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PLoS One. 2015 May 26;10(5):e0127286. doi: 10.1371/journal.pone.0127286. eCollection 2015.

CEMP1 Induces Transformation in Human Gingival Fibroblasts.

Author information

1
Laboratorio de Biología Periodontal, Facultad de Odontología, Universidad Nacional Autónoma de México, Mexico City, México.
2
Instituto Nacional de Medicina Genomica, SSA, Mexico City, México.
3
Ostrow School of Dentistry, University of Southern California, Los Angeles, California, United States of America.

Abstract

Cementum Protein 1 (CEMP1) is a key regulator of cementogenesis. CEMP1 promotes cell attachment, differentiation, deposition rate, composition, and morphology of hydroxyapatite crystals formed by human cementoblastic cells. Its expression is restricted to cementoblasts and progenitor cell subpopulations present in the periodontal ligament. CEMP1 transfection into non-osteogenic cells such as adult human gingival fibroblasts results in differentiation of these cells into a "mineralizing" cell phenotype. Other studies have shown evidence that CEMP1 could have a therapeutic potential for the treatment of bone defects and regeneration of other mineralized tissues. To better understand CEMP1's biological effects in vitro we investigated the consequences of its expression in human gingival fibroblasts (HGF) growing in non-mineralizing media by comparing gene expression profiles. We identified several mRNAs whose expression is modified by CEMP1 induction in HGF cells. Enrichment analysis showed that several of these newly expressed genes are involved in oncogenesis. Our results suggest that CEMP1 causes the transformation of HGF and NIH3T3 cells. CEMP1 is overexpressed in cancer cell lines. We also determined that the region spanning the CEMP1 locus is commonly amplified in a variety of cancers, and finally we found significant overexpression of CEMP1 in leukemia, cervix, breast, prostate and lung cancer. Our findings suggest that CEMP1 exerts modulation of a number of cellular genes, cellular development, cellular growth, cell death, and cell cycle, and molecules associated with cancer.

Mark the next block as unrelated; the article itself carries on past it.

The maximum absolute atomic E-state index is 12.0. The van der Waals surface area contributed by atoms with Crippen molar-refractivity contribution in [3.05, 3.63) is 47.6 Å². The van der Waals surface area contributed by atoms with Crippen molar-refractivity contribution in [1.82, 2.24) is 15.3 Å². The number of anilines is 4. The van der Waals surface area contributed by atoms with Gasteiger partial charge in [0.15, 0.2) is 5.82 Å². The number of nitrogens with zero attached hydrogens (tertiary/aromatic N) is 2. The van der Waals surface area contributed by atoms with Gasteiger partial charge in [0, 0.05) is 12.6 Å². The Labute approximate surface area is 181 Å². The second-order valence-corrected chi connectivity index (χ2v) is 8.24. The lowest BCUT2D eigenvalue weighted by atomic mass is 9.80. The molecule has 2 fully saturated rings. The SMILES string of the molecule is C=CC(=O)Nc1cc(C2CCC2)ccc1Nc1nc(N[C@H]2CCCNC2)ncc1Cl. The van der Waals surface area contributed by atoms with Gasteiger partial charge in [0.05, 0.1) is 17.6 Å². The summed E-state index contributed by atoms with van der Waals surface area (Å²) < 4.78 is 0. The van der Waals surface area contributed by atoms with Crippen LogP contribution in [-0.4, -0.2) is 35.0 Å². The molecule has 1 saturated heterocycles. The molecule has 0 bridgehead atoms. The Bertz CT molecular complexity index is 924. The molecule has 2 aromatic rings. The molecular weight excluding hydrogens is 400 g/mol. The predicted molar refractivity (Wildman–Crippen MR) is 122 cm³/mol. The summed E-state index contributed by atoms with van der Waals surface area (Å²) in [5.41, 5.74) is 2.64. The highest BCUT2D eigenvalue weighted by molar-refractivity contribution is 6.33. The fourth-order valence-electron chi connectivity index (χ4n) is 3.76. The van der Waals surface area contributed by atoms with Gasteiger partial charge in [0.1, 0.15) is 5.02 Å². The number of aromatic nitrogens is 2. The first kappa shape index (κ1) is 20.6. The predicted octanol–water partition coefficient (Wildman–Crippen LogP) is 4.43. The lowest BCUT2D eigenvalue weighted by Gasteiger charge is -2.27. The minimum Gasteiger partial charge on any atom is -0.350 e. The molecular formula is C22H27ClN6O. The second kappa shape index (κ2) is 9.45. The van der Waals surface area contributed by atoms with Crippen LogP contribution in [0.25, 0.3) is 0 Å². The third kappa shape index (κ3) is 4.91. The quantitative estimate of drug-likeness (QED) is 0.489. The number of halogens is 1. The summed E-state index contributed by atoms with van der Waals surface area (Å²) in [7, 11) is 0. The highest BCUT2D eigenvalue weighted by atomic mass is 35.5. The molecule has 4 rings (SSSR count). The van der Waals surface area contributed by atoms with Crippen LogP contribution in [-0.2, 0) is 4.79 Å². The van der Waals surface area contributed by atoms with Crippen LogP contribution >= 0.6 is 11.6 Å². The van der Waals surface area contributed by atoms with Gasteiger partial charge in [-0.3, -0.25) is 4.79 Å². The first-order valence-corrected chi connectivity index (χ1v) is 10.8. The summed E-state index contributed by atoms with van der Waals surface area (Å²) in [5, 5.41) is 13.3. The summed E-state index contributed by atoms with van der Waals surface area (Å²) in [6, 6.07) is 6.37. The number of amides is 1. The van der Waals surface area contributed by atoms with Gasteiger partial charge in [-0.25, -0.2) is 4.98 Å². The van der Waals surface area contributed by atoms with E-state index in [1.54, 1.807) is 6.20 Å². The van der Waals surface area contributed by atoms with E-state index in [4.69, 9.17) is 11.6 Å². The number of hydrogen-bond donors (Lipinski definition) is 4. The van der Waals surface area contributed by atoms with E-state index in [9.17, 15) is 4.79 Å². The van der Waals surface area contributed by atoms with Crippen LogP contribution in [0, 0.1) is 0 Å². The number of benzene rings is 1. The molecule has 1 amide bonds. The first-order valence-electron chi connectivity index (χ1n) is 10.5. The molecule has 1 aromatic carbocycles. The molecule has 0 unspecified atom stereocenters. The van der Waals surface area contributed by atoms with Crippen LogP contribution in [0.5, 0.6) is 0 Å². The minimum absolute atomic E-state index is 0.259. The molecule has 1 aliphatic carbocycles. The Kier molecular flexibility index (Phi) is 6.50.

PMID:
26011628
PMCID:
PMC4444236
DOI:
10.1371/journal.pone.0127286
[Indexed for MEDLINE]
Free PMC Article

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